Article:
It has been challenging for journalists to carry out their reporting during the pandemic. Many of us have avoided carrying out our work in-person if we can, instead often doing so through a computer screen.
In this context, we must keep reporting, pitching stories and gathering news. We have learned a lot over the past year as we have found ways to cover stories remotely without missing the complexities of the world.
While a lot can be lost in virtual interviews, we’ve compiled tips to help you practice empathy, preserve your well-being and listen as best as possible to what your interviewees have to say.
(1) Avoid scheduling a video call if can be done by phone
Focusing on the screen causes wear and tear for both the journalist and the interview subject. It’s not always necessary to see each other to conduct an interview.
(2) Take 10 minutes to “get in the mood” before the interview
If you have children at home, for example, it is important to make sure that they are busy and calm so that you feel mentally available to listen to someone else.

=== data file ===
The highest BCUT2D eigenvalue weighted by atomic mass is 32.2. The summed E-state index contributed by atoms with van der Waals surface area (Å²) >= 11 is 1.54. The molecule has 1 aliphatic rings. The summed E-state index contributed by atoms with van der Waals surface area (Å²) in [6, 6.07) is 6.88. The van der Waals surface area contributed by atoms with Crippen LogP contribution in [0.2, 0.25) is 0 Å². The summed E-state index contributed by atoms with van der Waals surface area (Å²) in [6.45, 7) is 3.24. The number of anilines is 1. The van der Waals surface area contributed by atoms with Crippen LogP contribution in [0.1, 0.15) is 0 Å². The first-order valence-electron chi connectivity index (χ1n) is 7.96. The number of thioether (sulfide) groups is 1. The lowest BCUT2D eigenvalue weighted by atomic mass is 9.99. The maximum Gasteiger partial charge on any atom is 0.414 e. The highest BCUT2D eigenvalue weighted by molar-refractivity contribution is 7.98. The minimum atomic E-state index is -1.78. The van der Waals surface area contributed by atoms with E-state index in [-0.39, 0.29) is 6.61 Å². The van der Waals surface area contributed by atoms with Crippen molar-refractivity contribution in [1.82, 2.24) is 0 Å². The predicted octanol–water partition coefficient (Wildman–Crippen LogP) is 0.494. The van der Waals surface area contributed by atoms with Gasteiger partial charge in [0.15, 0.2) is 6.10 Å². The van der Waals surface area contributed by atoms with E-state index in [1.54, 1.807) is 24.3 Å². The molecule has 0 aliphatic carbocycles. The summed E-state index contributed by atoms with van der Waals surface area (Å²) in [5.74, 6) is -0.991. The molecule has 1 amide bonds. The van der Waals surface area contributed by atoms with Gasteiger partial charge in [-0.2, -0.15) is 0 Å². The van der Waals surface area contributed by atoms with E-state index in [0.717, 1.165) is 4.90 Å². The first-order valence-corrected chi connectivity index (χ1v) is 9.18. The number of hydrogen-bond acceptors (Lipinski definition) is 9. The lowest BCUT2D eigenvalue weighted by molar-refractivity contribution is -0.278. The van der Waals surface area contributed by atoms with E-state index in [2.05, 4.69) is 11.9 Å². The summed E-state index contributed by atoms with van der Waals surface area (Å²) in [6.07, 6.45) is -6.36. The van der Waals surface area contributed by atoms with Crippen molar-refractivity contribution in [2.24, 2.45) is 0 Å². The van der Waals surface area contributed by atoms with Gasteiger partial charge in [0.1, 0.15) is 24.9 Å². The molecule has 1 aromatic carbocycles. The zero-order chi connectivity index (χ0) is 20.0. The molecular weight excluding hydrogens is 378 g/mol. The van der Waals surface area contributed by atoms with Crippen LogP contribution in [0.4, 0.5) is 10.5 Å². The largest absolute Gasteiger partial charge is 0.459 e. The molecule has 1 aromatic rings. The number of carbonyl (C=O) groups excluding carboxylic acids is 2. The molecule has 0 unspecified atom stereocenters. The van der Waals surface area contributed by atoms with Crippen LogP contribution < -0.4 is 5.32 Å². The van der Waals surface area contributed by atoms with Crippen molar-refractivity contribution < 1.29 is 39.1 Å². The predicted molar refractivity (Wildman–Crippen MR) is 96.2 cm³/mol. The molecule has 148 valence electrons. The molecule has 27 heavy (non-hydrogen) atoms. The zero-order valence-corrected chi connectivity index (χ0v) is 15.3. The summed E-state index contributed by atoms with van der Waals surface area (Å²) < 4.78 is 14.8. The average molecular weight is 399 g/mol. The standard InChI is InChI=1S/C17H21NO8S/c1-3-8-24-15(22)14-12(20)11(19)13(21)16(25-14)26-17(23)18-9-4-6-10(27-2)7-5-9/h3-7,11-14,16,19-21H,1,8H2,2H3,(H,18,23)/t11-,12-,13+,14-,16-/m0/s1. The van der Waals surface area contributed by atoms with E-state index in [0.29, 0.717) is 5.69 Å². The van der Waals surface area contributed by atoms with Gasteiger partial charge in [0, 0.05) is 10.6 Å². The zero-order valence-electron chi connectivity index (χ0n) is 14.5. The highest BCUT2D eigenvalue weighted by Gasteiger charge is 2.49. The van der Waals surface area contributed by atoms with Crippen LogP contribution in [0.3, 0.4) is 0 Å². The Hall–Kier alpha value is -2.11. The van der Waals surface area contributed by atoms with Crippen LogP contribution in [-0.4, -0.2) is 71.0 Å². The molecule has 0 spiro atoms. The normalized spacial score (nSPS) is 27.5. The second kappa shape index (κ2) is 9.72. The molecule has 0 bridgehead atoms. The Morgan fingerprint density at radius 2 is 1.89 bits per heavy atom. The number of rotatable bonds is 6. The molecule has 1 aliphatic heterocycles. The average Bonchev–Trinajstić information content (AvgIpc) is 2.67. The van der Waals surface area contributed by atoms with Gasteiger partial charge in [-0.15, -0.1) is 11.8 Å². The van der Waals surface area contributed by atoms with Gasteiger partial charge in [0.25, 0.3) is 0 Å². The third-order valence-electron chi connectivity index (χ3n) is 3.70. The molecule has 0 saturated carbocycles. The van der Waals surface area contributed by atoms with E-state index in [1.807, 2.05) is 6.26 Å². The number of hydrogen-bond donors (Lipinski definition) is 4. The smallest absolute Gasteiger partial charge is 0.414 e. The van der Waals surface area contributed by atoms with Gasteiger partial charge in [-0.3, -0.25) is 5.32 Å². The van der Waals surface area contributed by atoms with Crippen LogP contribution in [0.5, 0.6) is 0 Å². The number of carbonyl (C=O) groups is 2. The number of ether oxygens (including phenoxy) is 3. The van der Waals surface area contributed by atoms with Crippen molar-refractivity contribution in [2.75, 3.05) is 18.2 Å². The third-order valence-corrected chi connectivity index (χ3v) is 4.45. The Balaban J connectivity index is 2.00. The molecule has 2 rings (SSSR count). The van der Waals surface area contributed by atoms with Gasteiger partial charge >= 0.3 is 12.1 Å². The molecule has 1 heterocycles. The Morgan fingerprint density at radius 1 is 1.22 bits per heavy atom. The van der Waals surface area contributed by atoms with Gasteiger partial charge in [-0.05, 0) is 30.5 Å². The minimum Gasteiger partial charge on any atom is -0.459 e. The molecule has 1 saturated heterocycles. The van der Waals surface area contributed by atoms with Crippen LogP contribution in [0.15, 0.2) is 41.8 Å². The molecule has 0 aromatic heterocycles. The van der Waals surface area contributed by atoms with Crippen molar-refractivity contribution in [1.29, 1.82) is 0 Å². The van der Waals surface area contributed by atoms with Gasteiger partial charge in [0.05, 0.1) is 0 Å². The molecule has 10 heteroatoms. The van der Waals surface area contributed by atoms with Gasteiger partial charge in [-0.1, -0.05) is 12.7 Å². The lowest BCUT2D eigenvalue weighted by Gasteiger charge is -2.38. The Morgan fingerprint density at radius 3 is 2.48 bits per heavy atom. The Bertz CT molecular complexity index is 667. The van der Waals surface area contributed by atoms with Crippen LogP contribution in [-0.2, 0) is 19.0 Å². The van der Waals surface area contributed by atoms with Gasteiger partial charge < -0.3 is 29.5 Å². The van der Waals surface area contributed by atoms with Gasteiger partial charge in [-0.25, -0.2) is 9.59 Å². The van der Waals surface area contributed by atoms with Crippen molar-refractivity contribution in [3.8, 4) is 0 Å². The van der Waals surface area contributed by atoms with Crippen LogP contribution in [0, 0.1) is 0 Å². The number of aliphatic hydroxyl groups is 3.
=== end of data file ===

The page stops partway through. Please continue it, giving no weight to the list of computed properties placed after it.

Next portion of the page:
Do not hesitate to surround yourself with what makes you more willing to listen and able enter the universe of your interview subject. This could mean grabbing a cup of coffee, or maybe using a space in your home other than your desk — just don’t forget the headset. The goal is to avoid starting the interview stressed out.
(3) Try to start with something positive
You can preface your interview by saying something like:
- “I’m so happy to be able to talk with you;”
- “Thanks for your availability;” or
- “It’s nice to be able to meet you.”
Avoid saying something negative that highlights the technical difficulties of a Zoom interview.
by Marie Naudascher, International Journalists’ Network